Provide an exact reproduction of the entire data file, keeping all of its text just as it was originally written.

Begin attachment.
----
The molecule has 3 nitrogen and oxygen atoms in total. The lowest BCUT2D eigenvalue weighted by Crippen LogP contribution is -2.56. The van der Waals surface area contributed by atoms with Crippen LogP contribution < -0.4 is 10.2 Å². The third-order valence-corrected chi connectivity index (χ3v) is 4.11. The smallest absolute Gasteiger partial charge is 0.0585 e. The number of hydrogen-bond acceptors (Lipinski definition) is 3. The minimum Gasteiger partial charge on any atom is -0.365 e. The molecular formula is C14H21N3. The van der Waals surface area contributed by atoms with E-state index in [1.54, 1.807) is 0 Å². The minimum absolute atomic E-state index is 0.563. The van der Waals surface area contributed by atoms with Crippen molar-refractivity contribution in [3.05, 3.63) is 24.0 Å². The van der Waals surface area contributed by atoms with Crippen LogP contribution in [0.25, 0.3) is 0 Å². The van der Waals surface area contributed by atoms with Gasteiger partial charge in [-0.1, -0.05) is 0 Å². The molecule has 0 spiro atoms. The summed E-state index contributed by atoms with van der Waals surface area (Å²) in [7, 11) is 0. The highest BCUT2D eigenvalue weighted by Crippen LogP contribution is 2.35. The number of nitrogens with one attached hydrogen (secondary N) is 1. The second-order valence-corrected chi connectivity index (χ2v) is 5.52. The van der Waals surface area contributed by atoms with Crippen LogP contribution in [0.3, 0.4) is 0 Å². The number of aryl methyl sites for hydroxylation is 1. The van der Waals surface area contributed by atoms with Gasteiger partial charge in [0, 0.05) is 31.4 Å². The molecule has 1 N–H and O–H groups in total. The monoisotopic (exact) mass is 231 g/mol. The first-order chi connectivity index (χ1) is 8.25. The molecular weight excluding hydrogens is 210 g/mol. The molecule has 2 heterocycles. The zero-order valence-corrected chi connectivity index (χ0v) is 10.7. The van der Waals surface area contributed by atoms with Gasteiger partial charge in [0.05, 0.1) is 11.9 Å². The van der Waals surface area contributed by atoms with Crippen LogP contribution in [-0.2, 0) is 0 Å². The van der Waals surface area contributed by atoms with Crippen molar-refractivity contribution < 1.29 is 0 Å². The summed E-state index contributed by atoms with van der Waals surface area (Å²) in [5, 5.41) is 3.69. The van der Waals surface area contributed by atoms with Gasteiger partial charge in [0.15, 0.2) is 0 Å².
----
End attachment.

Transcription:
The molecule has 3 nitrogen and oxygen atoms in total. The lowest BCUT2D eigenvalue weighted by Crippen LogP contribution is -2.56. The van der Waals surface area contributed by atoms with Crippen LogP contribution < -0.4 is 10.2 Å². The third-order valence-corrected chi connectivity index (χ3v) is 4.11. The smallest absolute Gasteiger partial charge is 0.0585 e. The number of hydrogen-bond acceptors (Lipinski definition) is 3. The minimum Gasteiger partial charge on any atom is -0.365 e. The molecular formula is C14H21N3. The van der Waals surface area contributed by atoms with E-state index in [1.54, 1.807) is 0 Å². The minimum absolute atomic E-state index is 0.563. The van der Waals surface area contributed by atoms with Crippen molar-refractivity contribution in [3.05, 3.63) is 24.0 Å². The van der Waals surface area contributed by atoms with Crippen LogP contribution in [0.25, 0.3) is 0 Å². The van der Waals surface area contributed by atoms with Gasteiger partial charge in [-0.1, -0.05) is 0 Å². The molecule has 0 spiro atoms. The summed E-state index contributed by atoms with van der Waals surface area (Å²) in [7, 11) is 0. The highest BCUT2D eigenvalue weighted by Crippen LogP contribution is 2.35. The number of nitrogens with one attached hydrogen (secondary N) is 1. The second-order valence-corrected chi connectivity index (χ2v) is 5.52. The van der Waals surface area contributed by atoms with Crippen LogP contribution in [0.3, 0.4) is 0 Å². The number of aryl methyl sites for hydroxylation is 1. The van der Waals surface area contributed by atoms with Gasteiger partial charge in [0, 0.05) is 31.4 Å². The molecule has 1 N–H and O–H groups in total. The monoisotopic (exact) mass is 231 g/mol. The first-order chi connectivity index (χ1) is 8.25. The molecular weight excluding hydrogens is 210 g/mol. The molecule has 2 heterocycles. The zero-order valence-corrected chi connectivity index (χ0v) is 10.7. The van der Waals surface area contributed by atoms with Gasteiger partial charge in [0.05, 0.1) is 11.9 Å². The van der Waals surface area contributed by atoms with Crippen LogP contribution in [-0.2, 0) is 0 Å². The van der Waals surface area contributed by atoms with Crippen molar-refractivity contribution < 1.29 is 0 Å². The summed E-state index contributed by atoms with van der Waals surface area (Å²) in [5, 5.41) is 3.69. The van der Waals surface area contributed by atoms with Gasteiger partial charge in [0.15, 0.2) is 0 Å².